You are where you live: Methodological challenges to measuring children’s exposure to hazards
Department of Social Sciences
Many of the challenges that affect children living in poverty are directly related to the neighborhoods in which they live. Places that inhibit healthy living and those that expose children to environmental pollution tend to more heavily affect children in poverty. This environmental injustice is a natural concern of the fields of urban planning, geography, and children’s health. Yet many decisions that affect opportunities for healthy living are made without a full understanding of how neighborhood context influences such opportunities. In this brief, we paint inequalities in child health outcomes as a spatial problem, review some of the geospatial tools used by urban planners and geographers, discuss common reasons for misclassification or misrepresentation of spatially explicit problems, and propose more suitable methods for measuring opportunities and exposures germane to the field of child poverty. Throughout, we emphasize the need for evidence-driven, spatially grounded responses to child poverty issues with a spatial dimension.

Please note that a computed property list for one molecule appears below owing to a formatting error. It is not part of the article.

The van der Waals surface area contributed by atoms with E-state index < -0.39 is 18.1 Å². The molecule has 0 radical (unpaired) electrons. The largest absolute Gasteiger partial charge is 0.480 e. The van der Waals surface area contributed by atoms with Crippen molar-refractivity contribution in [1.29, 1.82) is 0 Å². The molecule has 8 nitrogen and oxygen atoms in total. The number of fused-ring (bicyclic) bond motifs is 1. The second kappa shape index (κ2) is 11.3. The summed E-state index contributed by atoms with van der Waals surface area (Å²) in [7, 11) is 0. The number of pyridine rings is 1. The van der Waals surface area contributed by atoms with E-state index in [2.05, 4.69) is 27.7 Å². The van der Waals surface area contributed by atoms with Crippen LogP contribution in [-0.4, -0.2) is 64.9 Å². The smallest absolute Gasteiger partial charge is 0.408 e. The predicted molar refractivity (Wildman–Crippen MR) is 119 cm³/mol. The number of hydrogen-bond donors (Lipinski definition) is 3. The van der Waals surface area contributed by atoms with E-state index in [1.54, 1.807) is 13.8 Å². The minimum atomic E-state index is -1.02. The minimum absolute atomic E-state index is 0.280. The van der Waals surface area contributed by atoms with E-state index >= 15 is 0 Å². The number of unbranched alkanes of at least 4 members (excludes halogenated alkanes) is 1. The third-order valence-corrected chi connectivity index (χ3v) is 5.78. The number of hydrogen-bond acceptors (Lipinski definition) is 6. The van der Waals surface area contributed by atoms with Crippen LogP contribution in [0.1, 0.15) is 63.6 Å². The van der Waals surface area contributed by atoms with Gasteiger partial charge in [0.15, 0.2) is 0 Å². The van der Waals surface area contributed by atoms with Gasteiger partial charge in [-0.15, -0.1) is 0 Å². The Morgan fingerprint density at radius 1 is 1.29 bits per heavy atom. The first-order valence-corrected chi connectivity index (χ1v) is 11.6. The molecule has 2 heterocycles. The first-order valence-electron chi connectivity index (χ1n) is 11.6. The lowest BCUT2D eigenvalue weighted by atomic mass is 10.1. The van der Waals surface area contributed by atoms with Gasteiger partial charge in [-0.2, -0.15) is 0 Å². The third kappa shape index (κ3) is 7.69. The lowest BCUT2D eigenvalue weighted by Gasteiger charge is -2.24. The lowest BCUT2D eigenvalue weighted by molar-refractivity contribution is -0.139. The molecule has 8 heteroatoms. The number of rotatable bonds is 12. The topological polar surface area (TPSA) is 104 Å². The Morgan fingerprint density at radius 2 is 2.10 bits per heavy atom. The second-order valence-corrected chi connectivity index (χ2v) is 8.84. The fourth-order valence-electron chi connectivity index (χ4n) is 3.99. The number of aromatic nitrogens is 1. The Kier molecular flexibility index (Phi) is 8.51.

Journal of Children and Poverty
You are where you live: Methodological challenges to measuring children’s exposure to hazards.
Journal of Children and Poverty,
Retrieved from: https://digitalcommons.mtu.edu/michigantech-p/9426